Foodservice Equipment & Supplies

NOV 2018

Foodservice Equipment & Supplies magazines is an industry resource connecting foodservice operators, equipment and supplies manufacturers and dealers, and facility design consultants.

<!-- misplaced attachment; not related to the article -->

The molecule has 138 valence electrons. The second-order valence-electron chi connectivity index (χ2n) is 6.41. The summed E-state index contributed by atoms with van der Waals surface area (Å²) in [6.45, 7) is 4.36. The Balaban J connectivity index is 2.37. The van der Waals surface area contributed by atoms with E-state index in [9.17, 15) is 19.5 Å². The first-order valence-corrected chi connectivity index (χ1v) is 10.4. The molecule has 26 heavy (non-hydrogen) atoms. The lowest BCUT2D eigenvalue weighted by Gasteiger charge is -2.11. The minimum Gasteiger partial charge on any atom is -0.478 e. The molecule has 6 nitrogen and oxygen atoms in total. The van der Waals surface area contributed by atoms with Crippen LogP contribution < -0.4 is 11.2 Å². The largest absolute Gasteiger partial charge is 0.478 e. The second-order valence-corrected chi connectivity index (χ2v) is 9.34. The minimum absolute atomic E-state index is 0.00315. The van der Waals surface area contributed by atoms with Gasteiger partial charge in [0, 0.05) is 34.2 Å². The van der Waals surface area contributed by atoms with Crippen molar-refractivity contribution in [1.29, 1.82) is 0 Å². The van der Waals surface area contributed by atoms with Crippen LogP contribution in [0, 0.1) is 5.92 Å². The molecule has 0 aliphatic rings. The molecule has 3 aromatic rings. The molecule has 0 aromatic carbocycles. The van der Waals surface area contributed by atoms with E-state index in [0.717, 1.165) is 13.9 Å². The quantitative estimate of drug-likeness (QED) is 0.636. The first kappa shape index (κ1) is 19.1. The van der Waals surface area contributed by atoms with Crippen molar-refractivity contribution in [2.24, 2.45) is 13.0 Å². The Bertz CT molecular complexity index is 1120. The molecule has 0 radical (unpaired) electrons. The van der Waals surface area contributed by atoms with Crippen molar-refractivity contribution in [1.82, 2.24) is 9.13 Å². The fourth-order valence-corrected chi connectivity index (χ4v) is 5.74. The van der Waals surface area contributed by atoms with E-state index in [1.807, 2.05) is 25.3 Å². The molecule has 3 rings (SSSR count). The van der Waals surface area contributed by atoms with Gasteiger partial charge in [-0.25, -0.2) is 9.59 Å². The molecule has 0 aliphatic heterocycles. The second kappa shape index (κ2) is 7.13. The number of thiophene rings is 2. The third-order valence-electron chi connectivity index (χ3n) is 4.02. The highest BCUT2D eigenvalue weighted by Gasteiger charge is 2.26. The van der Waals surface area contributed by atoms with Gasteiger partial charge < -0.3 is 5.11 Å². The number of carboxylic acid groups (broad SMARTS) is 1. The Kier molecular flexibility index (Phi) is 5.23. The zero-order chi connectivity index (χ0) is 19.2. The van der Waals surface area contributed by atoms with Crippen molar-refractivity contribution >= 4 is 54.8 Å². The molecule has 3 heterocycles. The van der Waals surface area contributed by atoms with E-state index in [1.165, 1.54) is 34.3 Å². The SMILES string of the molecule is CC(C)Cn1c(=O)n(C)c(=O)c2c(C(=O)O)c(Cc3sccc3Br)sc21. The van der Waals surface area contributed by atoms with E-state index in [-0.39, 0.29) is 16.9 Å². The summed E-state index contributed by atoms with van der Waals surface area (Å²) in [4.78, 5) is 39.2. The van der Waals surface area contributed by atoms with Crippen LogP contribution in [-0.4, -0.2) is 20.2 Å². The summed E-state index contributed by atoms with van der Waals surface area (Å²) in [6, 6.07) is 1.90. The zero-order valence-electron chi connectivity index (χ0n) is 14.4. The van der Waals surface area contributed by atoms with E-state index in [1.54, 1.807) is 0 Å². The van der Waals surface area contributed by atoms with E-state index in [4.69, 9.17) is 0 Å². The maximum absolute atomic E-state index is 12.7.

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38 • FOODSERVICE EQUIPMENT & SUPPLIES • NOVEMBER 2018 Ten Ways to Elevate Great design, intent on elevating the guest experience, all starts with concept development and branding. "For us, branding is all about identifying the unique attributes of a restaurant or experience from the beginning to the end and making sure all of the moving parts work in unison," says Joseph Szala, principal and creative director of Vigor, a restaurant and beverage branding •rm. "We also have to remind our clients that the brand experience isn't just for customers and guests, it's also for the employees." Everything from the entryway to the color scheme, packing, food presentation, and tabletop selection must all match the de- •ned brand. "You can't just slap a logo up on a wall and call it a day," Szala says. Here are two of his recent projects as examples of more thought-out branding. Branding Two Brands Gyro Wrap For this fast-casual concept, which opened in a retail mall location in Atlanta last spring, Szala looked to combine class with value. "For this brand we had to consider the new reality of mall food courts, which are seeing less teen- age foot tra†c and more blue-collar workers," Szala says. "People who go to malls these days for lunch or dinner want value, so that became the focal point. They want more food for their money and food that tastes good and delivers a feeling of the exotic while also delivering familiar foods like french fries." The Vigor team started by identifying "white space," and then •ll ing that in with authentic images and color schemes mixed with modern industrial and raw materials like plywood, cinder block concrete and white brick to create a street-food-meets-garage-style-loft ambience. When it came to the equipment, Szala fought to expose the gyro spit and ‰attop grill as much as possible, though mall restrictions prohibited him from positioning the equipment on the front serving line. 101 Deli Bar Szala worked with David Pilkenton of Draftsman Design Studio to develop a gastro-centric, artisan look for this full-service, modern deli. Branding appears on everything from the bar napkins to the beer glasses in an eŒort to tell the education-focused "Deli:101" story. De•nitions of "napkin" and "pint" add a little playfulness. Natural wood was used throughout, speckled with whimsical artwork, vintage ‰air and gra†ti. For the small kitchen space, Szala opened up the window for a peek inside to the custom-built equip- ment line while maintaining focus on the long narrow bar traveling down one side of the restaurant and lined with an extensive wine, cocktail and beer tap system.

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